Merseyside has always had this habitual knack of producing incredible songwriters. And what a week it’s been for Liverpool’s gig-goers who’ve been blessed in witnessing three of it’s finest play the city within the space of days.
Following the colossal prowess of Paul McCartney at the Echo Arena, and the delicately beautiful intimacy of Bill Ryder-Jones in the same venue as tonight, some might suggest we have saved the finest of them all until last.
Mick Head’s lyrics will go down in legend, as influential as his songs, it’d be almost impossible to mention his name without a reference to the word cult springing up somewhere.
The adulation he receives from his followers is fascinating. For an artist who’s career has been as unconventional as Michael Head, he still wonderfully inspires, and instills beauty within the music he creates. As consistently compelling in his craft now as he ever has been, this evident in the wide generation demographic that attend his performances.
Tonight’s gig, as pretty much all of Mick’s tend to, sold out immediately, and would have more than likely done the same at least twice over.
Last time out we found ourselves at one of the most celebrated performances of the year under the architectural elegance of the Museum of Liverpool, tonight Grand Central Hall raises a very different setting, a stunning building all the same, now with a modernised revamp. Forgiving some of the Liberache’esq decor for the minute, the acoustics under the great dome are wonderful for the choice of sound on offer tonight.
Opening the support is Charlie McKeon, a Liverpool based solo singer-songwriter, blending traditional folk with contemporary playing, his subtle nervousness is lost in the charming music he presents. A pleasing yet gentle introduction into proceedings.
Second up are The Wood, a four piece with the staggeringly talented Alex Evans on vocals.
Providing a hugely impressive multi-layered set by easing in with a folk intro of just Alex and Steve Powell on guitar, before being joined to the stage by the remaining members on drums and bass where the volume could be suitably raised a few notches.
Fantastically strong vocals throughout the soul infused bluesy-rock pitch was the selling point here, displaying similar traits and range to a younger Paul Weller.
Receiving a hero’s welcome as he unassumingly takes to the stage, Michael Head’s stage presence fills this venue. Leading with tracks from his former band Shack including Stranger and Mr. Appointment before Newby Street gets the biggest early cheer of the set.
A sentimental mention went to Mick’s daughter Alice, his rock as he described her, a touching tribute and a poignant confession of The Strands favourite The Prize being written about her.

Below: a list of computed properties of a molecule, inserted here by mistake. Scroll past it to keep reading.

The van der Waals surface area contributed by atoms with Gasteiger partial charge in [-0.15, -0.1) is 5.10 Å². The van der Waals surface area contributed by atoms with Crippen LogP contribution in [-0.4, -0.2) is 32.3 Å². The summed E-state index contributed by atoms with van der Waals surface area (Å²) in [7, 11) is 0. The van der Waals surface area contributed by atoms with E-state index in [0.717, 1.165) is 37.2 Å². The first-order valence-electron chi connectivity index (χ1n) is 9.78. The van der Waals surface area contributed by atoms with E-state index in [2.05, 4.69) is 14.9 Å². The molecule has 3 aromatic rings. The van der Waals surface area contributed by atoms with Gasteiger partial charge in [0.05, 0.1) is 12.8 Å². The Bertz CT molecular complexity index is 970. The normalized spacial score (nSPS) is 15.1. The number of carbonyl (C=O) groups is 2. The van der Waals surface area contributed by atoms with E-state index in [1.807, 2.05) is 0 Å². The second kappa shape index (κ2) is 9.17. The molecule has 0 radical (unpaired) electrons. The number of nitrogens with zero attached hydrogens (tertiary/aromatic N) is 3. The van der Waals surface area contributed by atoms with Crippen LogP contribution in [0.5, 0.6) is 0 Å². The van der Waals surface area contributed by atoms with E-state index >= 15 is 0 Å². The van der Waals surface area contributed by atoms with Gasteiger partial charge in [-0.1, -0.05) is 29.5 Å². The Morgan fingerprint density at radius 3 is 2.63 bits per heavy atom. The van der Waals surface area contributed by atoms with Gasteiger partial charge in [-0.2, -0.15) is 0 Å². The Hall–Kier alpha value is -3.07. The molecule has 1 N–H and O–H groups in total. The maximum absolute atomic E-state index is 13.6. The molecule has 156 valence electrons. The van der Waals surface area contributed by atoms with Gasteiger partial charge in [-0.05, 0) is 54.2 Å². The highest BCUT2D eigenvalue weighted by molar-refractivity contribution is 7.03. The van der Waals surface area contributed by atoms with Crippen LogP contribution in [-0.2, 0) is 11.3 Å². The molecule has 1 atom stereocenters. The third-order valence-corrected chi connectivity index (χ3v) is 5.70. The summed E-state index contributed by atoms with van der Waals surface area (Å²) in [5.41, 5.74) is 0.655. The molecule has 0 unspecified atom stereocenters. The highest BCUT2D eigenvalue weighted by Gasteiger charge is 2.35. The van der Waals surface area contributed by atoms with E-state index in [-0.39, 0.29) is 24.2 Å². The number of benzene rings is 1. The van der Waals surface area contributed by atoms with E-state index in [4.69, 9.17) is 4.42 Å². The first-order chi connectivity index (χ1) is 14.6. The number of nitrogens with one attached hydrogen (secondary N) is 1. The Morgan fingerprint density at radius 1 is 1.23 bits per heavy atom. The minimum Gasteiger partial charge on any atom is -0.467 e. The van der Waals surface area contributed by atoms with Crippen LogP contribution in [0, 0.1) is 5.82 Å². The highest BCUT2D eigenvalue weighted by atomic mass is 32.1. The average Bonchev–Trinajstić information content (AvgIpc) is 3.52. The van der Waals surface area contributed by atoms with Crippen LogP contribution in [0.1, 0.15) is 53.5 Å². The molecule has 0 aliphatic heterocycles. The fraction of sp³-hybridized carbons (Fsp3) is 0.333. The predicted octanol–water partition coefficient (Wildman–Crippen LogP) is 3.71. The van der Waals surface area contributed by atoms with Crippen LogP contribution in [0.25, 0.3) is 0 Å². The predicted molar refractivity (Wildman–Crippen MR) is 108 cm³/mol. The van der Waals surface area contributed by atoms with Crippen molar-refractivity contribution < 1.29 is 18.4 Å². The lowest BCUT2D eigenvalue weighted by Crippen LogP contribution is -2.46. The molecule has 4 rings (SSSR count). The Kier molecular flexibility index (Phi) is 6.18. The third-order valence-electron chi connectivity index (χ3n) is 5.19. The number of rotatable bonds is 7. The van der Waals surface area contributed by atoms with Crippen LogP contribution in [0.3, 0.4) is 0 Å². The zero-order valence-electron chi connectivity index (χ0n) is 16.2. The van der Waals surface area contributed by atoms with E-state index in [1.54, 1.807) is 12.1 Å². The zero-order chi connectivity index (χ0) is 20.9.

As the set develops there’s a befitting intimate feel encapsulating the room. The one large family atmosphere is now pretty standard of a Michael Head gig given the devout dedication of the fanbase he takes everywhere with him, as he dedicates Cadiz to “the missus”.
Gone are some of the inappropriate heckles seen at previous gigs for more shouts of ‘I love you’. Although one critique to note is something we are seeing more and more, completely frustratingly there’s a few factions within the crowd that feel the need to continuously chatter through the set resulting in the obligatory hushes from all around. As also seen on Thursday’s Bill Ryder-Jones’ gig it’s an enormously irritating trend that seems the norm for some.
Aside from the talkers, a double of Sgt. Major and Hockens Hey is definitely one of the biggest crowd pleasers. Picklock leads onto Comedy to the delight of all, joined by Nathaniel Cummings from Peach Fuzz for vocals, this moment will be spoken of for a long long time, a huge crescendo to the song erupted with laser and confetti shower filling the rotunda.
Adios Amigo was stunning, and Meant To Be could have lasted an eternity and this crowd would have stayed for an encore.
As the 21 song set came to a close, there was no way anyone was letting Mick off the stage. A further 3-song encore ensured they had overstayed the stage allowance time, but no one cared one bit. What Michael Head & The Red Elastic Band have found is a formula that excites and enthrals, collectively the 14 members will walk off this stage and wonder what has just happened.
This truly was a special night for Liverpool music, a performance that will be etched in the memory of everyone who was lucky to be in attendance. (Words originally for Getintothis)